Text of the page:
Donald Trump poses an extraordinary threat to American democracy. During the presidential campaign, Hillary Clinton focused on his extraordinary qualities — the bullying, overt racism and misogyny, and authoritarianism — rather than his ordinary ones, like his plans to cut taxes for the rich and deregulate business. Now that the bullying authoritarian has won the presidency, the question changes to how to stop him from abusing his power in a Berlusconi-esque, or even Putin-esque, fashion. Lee Drutman and Mark Schmitt suggest that Democrats in Congress should focus on the safeguarding of norms and democracy, rather than fighting “regular” political battles on issues such as taxes, spending, and regulation. Since autocracy poses the more dire and potentially irreversible threat, they reason, that ought to receive priority: “Challenging Trump primarily on ‘normal politics’ — legislative fights over safety net programs and taxes — is like ignoring a cancer diagnosis and instead devoting all your time to going to your chiropractor because in the past, he’s succeeded at getting rid of your sore back.”
This might be a sensible way to proceed if you think of the problem as though Trump has rigged firebombs to destroy the Constitution in one location and health insurance for 20 million people in another, and opponents face the diabolical question of choosing which one to save:
(Hopefully this hypothetical does not give Steve Bannon any ideas.)
But the actual calculation facing Trump’s opponents is different. They don’t need to choose whether to defend democratic norms or the regulatory and welfare states. They can, and must, defend both.
To be fair to Drutman and Schmitt, who are both very smart analysts, their case does not rest on the simple assumption that Democrats have to choose where to apply limited resources. They argue instead that fighting Trump on economics will impair their ability to fight him on democratic norms, since a policy fight will draw to his side Republican allies who might otherwise oppose his autocratic and kleptocratic governing style. “Making the fight about entitlements and taxes is only going to reinforce existing partisan divides,” they argue, “at a time when Democrats and Republicans need to figure out how to build alliances to minimize the damage Trump can do to basic norms, rather than reinforcing the divide that Trump exploited in the general election.”
But it seems clear that Trump has maintained conflicts of interest between his business and office that are orders of magnitude larger than what used to be considered a major scandal, a state of affairs Republicans have almost entirely ignored. Republicans have refused to support a special committee on Russian hacking that would give subpoena power to Democratic as well as Republican chairs, and allowed Trump’s nominees to flout disclosure requirements. James Inhofe actually admitted to reporters that he opposes disclosure of financial interests by presidential nominees now, after having supported them in the past, entirely because the nominees were now of his party.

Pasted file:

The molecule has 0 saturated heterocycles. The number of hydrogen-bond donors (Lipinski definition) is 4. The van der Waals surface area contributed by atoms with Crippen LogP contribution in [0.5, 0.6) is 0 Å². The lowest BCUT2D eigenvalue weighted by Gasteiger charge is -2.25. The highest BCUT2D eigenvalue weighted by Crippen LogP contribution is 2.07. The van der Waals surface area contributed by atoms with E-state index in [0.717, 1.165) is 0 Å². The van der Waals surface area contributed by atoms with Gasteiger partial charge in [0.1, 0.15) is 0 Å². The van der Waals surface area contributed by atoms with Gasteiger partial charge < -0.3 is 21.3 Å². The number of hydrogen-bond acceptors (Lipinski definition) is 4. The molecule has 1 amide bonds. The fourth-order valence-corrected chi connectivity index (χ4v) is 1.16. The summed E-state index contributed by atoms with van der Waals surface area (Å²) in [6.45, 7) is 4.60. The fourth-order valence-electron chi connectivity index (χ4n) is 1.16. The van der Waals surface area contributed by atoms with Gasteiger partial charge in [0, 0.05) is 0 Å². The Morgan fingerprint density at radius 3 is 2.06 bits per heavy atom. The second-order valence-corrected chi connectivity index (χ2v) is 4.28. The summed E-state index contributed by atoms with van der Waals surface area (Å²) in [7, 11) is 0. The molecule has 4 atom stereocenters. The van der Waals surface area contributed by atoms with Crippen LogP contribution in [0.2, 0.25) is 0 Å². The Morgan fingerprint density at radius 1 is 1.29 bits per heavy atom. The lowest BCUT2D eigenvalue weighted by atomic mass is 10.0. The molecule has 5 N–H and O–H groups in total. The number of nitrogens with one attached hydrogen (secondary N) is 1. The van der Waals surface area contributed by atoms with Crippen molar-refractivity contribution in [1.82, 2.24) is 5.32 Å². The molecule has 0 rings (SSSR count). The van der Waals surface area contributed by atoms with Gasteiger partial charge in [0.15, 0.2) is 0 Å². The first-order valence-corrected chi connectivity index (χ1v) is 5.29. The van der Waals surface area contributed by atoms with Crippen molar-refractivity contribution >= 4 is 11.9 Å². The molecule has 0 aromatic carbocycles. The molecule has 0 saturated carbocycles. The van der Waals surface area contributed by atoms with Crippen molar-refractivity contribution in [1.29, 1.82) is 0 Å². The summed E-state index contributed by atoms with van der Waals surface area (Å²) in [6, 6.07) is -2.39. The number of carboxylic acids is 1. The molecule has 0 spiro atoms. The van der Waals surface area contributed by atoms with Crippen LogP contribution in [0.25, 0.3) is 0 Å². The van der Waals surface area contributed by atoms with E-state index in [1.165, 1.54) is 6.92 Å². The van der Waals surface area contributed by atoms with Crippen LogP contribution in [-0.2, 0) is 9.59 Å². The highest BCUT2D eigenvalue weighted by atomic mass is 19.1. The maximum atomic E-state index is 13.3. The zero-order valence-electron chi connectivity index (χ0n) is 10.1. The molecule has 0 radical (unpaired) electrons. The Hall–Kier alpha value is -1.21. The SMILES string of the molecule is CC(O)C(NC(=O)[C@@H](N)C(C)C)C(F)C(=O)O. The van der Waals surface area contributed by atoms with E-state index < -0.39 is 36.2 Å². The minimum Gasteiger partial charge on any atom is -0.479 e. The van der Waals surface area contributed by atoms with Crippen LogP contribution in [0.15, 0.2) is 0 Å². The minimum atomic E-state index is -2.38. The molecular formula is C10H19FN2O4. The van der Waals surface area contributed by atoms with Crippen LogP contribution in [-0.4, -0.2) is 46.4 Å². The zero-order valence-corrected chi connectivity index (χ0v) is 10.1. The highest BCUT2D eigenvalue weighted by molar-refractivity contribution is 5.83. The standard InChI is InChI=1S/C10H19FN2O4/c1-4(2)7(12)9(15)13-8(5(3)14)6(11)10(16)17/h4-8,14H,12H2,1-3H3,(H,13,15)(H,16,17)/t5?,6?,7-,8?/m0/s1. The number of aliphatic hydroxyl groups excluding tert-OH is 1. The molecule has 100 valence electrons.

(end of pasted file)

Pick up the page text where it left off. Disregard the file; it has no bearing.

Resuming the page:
Over the last couple of decades, appealing to the consciences of Republican legislators has not been a strategy with an encouraging record of success. Republicans in Congress support Trump because it is in their political interest to do so — he is popular with the base, and they face a much greater risk in opposing him than in supporting him. An excellent way to change this is to attack Trump on economics. Indeed, the entire GOP is rife for attack. Trump enters office with extraordinarily low political capital and an approval rating below 40 percent, which is unheard-of for a not-yet-inaugurated president who can still promise to be all things to all people. To the very limited extent that he had any positive appeal to swing voters (as opposed to simply being less hated than Hillary Clinton), it was because he was seen as antithetical to the normal plutocratic Republican agenda.
And yet Trump and his Republican allies are carrying out an agenda diametrically opposed to the populist image he cultivated. They are busily deregulating Wall Street, cutting taxes for the rich, throwing working-class people off their health insurance. That agenda is easy to connect to the corrupt cast of his administration, which is staffing up with lobbyists and insiders who are using their power to enrich themselves and their partners. Trump and his party are supplying Democrats with a simple, easy-to-understand frame of opposition that has the virtue of being completely true.
Republicans in Congress don’t care right now about defending political norms because the public doesn’t care much about political norms. That doesn’t make it pointless for opponents, big-D Democrats and small-d democrats, to raise a fuss about them. But realistically, Republicans won’t defect until political survival demands they do so. And the path to that outcome runs through exposing Trump as a corrupt handmaiden of wealth.